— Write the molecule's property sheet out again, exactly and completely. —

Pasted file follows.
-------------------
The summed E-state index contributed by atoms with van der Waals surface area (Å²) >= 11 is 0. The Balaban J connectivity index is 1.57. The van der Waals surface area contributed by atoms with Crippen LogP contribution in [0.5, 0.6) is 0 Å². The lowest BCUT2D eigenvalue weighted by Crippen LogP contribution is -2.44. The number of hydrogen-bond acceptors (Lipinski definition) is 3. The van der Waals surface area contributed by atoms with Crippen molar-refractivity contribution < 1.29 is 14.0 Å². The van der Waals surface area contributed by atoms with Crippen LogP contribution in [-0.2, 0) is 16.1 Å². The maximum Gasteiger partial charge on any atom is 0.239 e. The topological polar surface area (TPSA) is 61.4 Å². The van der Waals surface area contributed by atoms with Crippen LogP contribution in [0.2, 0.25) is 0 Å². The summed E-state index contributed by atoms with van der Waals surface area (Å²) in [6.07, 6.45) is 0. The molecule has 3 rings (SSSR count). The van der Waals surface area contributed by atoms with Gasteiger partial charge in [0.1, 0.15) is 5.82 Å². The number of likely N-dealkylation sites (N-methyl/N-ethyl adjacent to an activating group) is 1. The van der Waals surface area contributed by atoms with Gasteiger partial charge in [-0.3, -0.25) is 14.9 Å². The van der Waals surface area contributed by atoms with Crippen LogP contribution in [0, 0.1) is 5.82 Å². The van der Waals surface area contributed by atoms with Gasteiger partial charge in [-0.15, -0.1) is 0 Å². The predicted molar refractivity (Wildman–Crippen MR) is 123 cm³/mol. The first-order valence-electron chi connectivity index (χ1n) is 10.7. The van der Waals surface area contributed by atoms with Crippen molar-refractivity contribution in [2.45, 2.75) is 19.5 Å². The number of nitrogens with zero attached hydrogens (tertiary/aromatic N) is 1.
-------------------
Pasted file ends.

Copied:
The summed E-state index contributed by atoms with van der Waals surface area (Å²) >= 11 is 0. The Balaban J connectivity index is 1.57. The van der Waals surface area contributed by atoms with Crippen LogP contribution in [0.5, 0.6) is 0 Å². The lowest BCUT2D eigenvalue weighted by Crippen LogP contribution is -2.44. The number of hydrogen-bond acceptors (Lipinski definition) is 3. The van der Waals surface area contributed by atoms with Crippen molar-refractivity contribution < 1.29 is 14.0 Å². The van der Waals surface area contributed by atoms with Crippen LogP contribution in [-0.2, 0) is 16.1 Å². The maximum Gasteiger partial charge on any atom is 0.239 e. The topological polar surface area (TPSA) is 61.4 Å². The van der Waals surface area contributed by atoms with Crippen LogP contribution in [0.2, 0.25) is 0 Å². The summed E-state index contributed by atoms with van der Waals surface area (Å²) in [6.07, 6.45) is 0. The molecule has 3 rings (SSSR count). The van der Waals surface area contributed by atoms with Gasteiger partial charge in [0.1, 0.15) is 5.82 Å². The number of likely N-dealkylation sites (N-methyl/N-ethyl adjacent to an activating group) is 1. The van der Waals surface area contributed by atoms with Gasteiger partial charge in [-0.3, -0.25) is 14.9 Å². The van der Waals surface area contributed by atoms with Crippen LogP contribution in [0, 0.1) is 5.82 Å². The van der Waals surface area contributed by atoms with Gasteiger partial charge in [-0.15, -0.1) is 0 Å². The predicted molar refractivity (Wildman–Crippen MR) is 123 cm³/mol. The first-order valence-electron chi connectivity index (χ1n) is 10.7. The van der Waals surface area contributed by atoms with Crippen molar-refractivity contribution in [2.45, 2.75) is 19.5 Å². The number of nitrogens with zero attached hydrogens (tertiary/aromatic N) is 1.